Volunteers at Anstruther Lifeboat Station have received their brand new Helly Hansen lifeboat crew kit to help keep them safe, warm and dry when they’re out saving lives at sea.
Pictures by Roger Grundy. Click to view the full pictures
The new all-weather lifeboat crew kit being rolled out to all 128 of the RNLI’s all-weather lifeboat stations across the UK and Ireland is supplied by Helly Hansen as part of their strategic partnership with the RNLI.
The new kit is lighter, more comfortable and designed to allow greater freedom of movement than the kit it is replacing and it will ensure the charity’s volunteer crew members have the very best kit to wear when they go out to sea in all weathers.
Specially designed with the RNLI to ensure it meets the demanding needs of its volunteer crews, the new kit uses state of the art waterproof and breathable Helly Tech fabric which provides increased comfort compared to the previous non-breathable fabric of the old kit. The light but strong kit is reinforced for exposed areas and its technical layering system ensures crew members will keep warm and dry while out at sea.
The kit comes in a wide range of sizes and has bespoke designs to fit both male and female crew members, unlike the kit it is replacing. The new bib, mid-layer and base-layer garments have a specific fit for female crew members, enabling better comfort and freedom of movement.
Roy Giles, Lifeboat Operations Manager at Anstruther, says ‘We are delighted with the new kit. Being protected from the elements is as every bit important as the boats and training. We cannot function and carry out our duties if we get too cold and this kit is perfectly designed to overcome this.’
As part of the strategic partnership with the RNLI, Helly Hansen has committed to supporting the RNLI for the next five years through a variety of life-saving activities. These include delivering drowning prevention messages to their customers, generating income, supporting fundraising and safety campaigns, product innovation and supplying the very best kit to the RNLI’s lifesavers.
The episode, on Tuesday 18 September,saw Anstruther RNLI attend a walker who has fallen on a coastal chain walk and a woman, child and two dogs that have been cut off by the tide in Anstruther alongside rescue stories from their colleagues at other stations around our coasts.
Following the huge success of the two previous series, the most recent of which was broadcast last year, this series features more real-life rescue footage, accompanied by heart-warming and emotive testimonials from the volunteer crews, lifeguards and the people they rescue and their families.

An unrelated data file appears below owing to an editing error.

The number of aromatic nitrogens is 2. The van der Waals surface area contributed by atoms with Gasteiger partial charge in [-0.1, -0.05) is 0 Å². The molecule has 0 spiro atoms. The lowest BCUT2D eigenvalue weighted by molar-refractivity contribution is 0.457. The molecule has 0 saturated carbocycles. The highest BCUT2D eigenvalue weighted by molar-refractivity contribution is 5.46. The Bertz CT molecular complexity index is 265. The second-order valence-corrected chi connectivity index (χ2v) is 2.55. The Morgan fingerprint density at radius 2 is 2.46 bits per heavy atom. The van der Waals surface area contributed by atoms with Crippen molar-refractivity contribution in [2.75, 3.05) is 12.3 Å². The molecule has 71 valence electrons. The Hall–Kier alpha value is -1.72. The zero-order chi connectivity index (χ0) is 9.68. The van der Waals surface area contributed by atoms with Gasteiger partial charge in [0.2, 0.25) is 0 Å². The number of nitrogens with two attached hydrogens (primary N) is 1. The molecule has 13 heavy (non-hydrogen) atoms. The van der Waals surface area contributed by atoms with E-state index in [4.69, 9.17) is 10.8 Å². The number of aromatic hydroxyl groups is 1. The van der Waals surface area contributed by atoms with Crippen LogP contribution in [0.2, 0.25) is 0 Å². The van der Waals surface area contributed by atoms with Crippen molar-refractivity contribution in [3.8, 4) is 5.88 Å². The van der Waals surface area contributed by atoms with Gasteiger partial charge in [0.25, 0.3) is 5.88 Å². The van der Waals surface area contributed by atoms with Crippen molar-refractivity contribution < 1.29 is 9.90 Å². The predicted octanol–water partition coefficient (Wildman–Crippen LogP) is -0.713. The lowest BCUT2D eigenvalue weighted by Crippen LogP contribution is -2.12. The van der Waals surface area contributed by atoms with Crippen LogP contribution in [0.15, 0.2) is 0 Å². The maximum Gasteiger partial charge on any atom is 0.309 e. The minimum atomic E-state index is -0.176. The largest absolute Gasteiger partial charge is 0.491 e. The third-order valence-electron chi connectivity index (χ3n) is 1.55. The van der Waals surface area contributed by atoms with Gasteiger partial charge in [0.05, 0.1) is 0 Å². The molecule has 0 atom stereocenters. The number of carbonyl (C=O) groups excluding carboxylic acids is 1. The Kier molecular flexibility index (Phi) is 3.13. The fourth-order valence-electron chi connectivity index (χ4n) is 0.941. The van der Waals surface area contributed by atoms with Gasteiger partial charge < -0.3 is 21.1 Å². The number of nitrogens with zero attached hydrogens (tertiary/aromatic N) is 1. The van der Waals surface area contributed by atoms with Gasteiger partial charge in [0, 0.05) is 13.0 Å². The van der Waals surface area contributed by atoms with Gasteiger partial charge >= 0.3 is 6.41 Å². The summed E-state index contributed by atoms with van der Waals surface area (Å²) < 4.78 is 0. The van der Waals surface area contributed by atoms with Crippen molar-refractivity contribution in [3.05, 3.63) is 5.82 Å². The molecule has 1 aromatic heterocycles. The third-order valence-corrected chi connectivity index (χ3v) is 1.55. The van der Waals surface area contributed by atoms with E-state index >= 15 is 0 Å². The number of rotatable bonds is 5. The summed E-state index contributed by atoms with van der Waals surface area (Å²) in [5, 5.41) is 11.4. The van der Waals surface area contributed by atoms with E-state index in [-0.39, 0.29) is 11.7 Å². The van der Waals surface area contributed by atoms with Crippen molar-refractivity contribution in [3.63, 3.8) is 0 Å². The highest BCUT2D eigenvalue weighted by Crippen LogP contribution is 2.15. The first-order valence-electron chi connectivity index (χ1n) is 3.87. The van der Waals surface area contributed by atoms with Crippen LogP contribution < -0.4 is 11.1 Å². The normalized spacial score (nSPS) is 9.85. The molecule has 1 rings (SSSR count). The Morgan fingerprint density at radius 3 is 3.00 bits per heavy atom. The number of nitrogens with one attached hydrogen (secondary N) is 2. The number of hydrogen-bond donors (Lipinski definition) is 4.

Filming took place over the past year, with lifeboat crews and lifeguards carrying special cameras and welcoming film-makers into their day-to-day life. Rescues from the RNLI’s archives are also revisited, and we get a glimpse into the everyday lives of the thousands of men and women who give up their time to save lives.
Last year alone, RNLI lifeboat crews around the UK and Ireland launched over 8,400 times, assisting over 8,000 people, while the charity’s lifeguards responded to 17,414 incidents and saved the lives of 127 people on some of the UK’s busiest beaches.
Saving Lives at Sea will be broadcast on BBC Two and will continue throughout September and October.
Belinda & James a young (at heart) retired couple from London arrived at Anstruther, their 45th stop, on Tuesday 28 August as part of their RNLI 911 Challenge.
Click/tap the pictures to enlarge them
As much as George and his fellow crew members enjoyed helping Brian safely back to Anstruther, the serious nature of what the RNLI do cannot be forgotten. If you are in difficulty, please contact the Coastguard, just like Brian did and request assistance from the assets we have available.
Unlike Brian, you will not lose family bragging rights and have additional chores as payback for our help.
Serving as part of the launch and recover shore team, Gary launched The Doctors from 1986 – 1991 before the arrival of his beloved Kingdom of Fife which serves the shores on the Firth of Forth.
With over 700 launches in Gary’s 32 years’ service, memories of the important role Gary played in getting the lifeboat to the sea safely was remember with fond stories shared.
In a fitting tribute to a special man, Anstruther Lifeboat Operations Manager Roy Giles reflected on Gary’s character around the station. ‘His uncanny knack of knowing when we would get our next shout could not be called into question – after all, he said it every day!’
With a fluctuating tidal system in Anstruther harbour, Gary played a key part in passing on his knowledge to new recruits. Gary took charge of the station amenities and had real pride in what did. He spent many hours polishing the propeller to ensure the Kingdom of Fife looked at her gleaming bests to visitors of the station.
His pride and dedication to the RNLI never went unnoticed.
Gary will be fondly remembered for welcoming crews back ashore with a smile warmer than the teas and coffees he stood waiting with.
Anstruther Lifeboat News
News about what's happening in and around the Station.